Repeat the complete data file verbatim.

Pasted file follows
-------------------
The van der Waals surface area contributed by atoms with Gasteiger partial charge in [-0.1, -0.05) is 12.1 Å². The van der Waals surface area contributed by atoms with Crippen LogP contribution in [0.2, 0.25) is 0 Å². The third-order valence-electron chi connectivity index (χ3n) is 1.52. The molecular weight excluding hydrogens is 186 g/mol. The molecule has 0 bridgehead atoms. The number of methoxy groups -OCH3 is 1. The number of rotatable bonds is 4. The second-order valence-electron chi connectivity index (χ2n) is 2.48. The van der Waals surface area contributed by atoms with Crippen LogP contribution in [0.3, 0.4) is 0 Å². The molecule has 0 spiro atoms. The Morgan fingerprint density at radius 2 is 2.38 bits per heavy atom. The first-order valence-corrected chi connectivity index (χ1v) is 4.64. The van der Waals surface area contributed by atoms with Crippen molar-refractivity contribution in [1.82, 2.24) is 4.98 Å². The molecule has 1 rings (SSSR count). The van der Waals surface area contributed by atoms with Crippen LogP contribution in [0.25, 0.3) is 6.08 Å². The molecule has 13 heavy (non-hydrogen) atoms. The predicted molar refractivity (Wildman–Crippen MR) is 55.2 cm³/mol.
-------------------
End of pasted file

The van der Waals surface area contributed by atoms with Gasteiger partial charge in [-0.1, -0.05) is 12.1 Å². The van der Waals surface area contributed by atoms with Crippen LogP contribution in [0.2, 0.25) is 0 Å². The third-order valence-electron chi connectivity index (χ3n) is 1.52. The molecular weight excluding hydrogens is 186 g/mol. The molecule has 0 bridgehead atoms. The number of methoxy groups -OCH3 is 1. The number of rotatable bonds is 4. The second-order valence-electron chi connectivity index (χ2n) is 2.48. The van der Waals surface area contributed by atoms with Crippen LogP contribution in [0.3, 0.4) is 0 Å². The molecule has 0 spiro atoms. The Morgan fingerprint density at radius 2 is 2.38 bits per heavy atom. The first-order valence-corrected chi connectivity index (χ1v) is 4.64. The van der Waals surface area contributed by atoms with Crippen molar-refractivity contribution in [1.82, 2.24) is 4.98 Å². The molecule has 1 rings (SSSR count). The van der Waals surface area contributed by atoms with Crippen LogP contribution in [0.25, 0.3) is 6.08 Å². The molecule has 13 heavy (non-hydrogen) atoms. The predicted molar refractivity (Wildman–Crippen MR) is 55.2 cm³/mol.